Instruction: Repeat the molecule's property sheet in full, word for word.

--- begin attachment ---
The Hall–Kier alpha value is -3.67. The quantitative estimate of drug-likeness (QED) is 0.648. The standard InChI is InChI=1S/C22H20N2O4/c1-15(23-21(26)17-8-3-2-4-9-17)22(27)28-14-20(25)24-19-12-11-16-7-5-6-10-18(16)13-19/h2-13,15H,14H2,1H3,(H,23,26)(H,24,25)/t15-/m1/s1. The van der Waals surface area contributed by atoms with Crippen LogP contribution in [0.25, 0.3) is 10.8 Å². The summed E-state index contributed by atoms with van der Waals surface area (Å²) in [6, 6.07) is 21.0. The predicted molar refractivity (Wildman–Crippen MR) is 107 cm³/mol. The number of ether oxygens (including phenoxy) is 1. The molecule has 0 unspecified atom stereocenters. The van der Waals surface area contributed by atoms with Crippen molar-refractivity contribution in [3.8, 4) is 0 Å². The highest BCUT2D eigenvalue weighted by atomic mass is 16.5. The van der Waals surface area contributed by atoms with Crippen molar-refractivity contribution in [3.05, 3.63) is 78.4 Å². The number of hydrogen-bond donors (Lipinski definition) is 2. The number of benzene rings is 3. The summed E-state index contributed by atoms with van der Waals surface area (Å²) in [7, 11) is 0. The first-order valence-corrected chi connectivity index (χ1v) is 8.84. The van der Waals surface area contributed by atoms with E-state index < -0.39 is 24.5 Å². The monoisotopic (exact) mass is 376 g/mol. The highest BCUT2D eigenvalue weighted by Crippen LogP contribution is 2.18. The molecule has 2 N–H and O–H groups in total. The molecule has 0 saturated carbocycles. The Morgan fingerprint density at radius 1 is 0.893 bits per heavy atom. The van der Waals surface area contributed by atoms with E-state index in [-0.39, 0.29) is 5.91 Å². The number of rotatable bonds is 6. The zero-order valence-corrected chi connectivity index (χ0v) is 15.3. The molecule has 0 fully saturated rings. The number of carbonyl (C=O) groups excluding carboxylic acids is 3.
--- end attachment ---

The Hall–Kier alpha value is -3.67. The quantitative estimate of drug-likeness (QED) is 0.648. The standard InChI is InChI=1S/C22H20N2O4/c1-15(23-21(26)17-8-3-2-4-9-17)22(27)28-14-20(25)24-19-12-11-16-7-5-6-10-18(16)13-19/h2-13,15H,14H2,1H3,(H,23,26)(H,24,25)/t15-/m1/s1. The van der Waals surface area contributed by atoms with Crippen LogP contribution in [0.25, 0.3) is 10.8 Å². The summed E-state index contributed by atoms with van der Waals surface area (Å²) in [6, 6.07) is 21.0. The predicted molar refractivity (Wildman–Crippen MR) is 107 cm³/mol. The number of ether oxygens (including phenoxy) is 1. The molecule has 0 unspecified atom stereocenters. The van der Waals surface area contributed by atoms with Crippen molar-refractivity contribution in [3.8, 4) is 0 Å². The highest BCUT2D eigenvalue weighted by atomic mass is 16.5. The van der Waals surface area contributed by atoms with Crippen molar-refractivity contribution in [3.05, 3.63) is 78.4 Å². The number of hydrogen-bond donors (Lipinski definition) is 2. The number of benzene rings is 3. The summed E-state index contributed by atoms with van der Waals surface area (Å²) in [7, 11) is 0. The first-order valence-corrected chi connectivity index (χ1v) is 8.84. The van der Waals surface area contributed by atoms with E-state index < -0.39 is 24.5 Å². The monoisotopic (exact) mass is 376 g/mol. The highest BCUT2D eigenvalue weighted by Crippen LogP contribution is 2.18. The molecule has 2 N–H and O–H groups in total. The molecule has 0 saturated carbocycles. The Morgan fingerprint density at radius 1 is 0.893 bits per heavy atom. The van der Waals surface area contributed by atoms with E-state index in [-0.39, 0.29) is 5.91 Å². The number of rotatable bonds is 6. The zero-order valence-corrected chi connectivity index (χ0v) is 15.3. The molecule has 0 fully saturated rings. The number of carbonyl (C=O) groups excluding carboxylic acids is 3.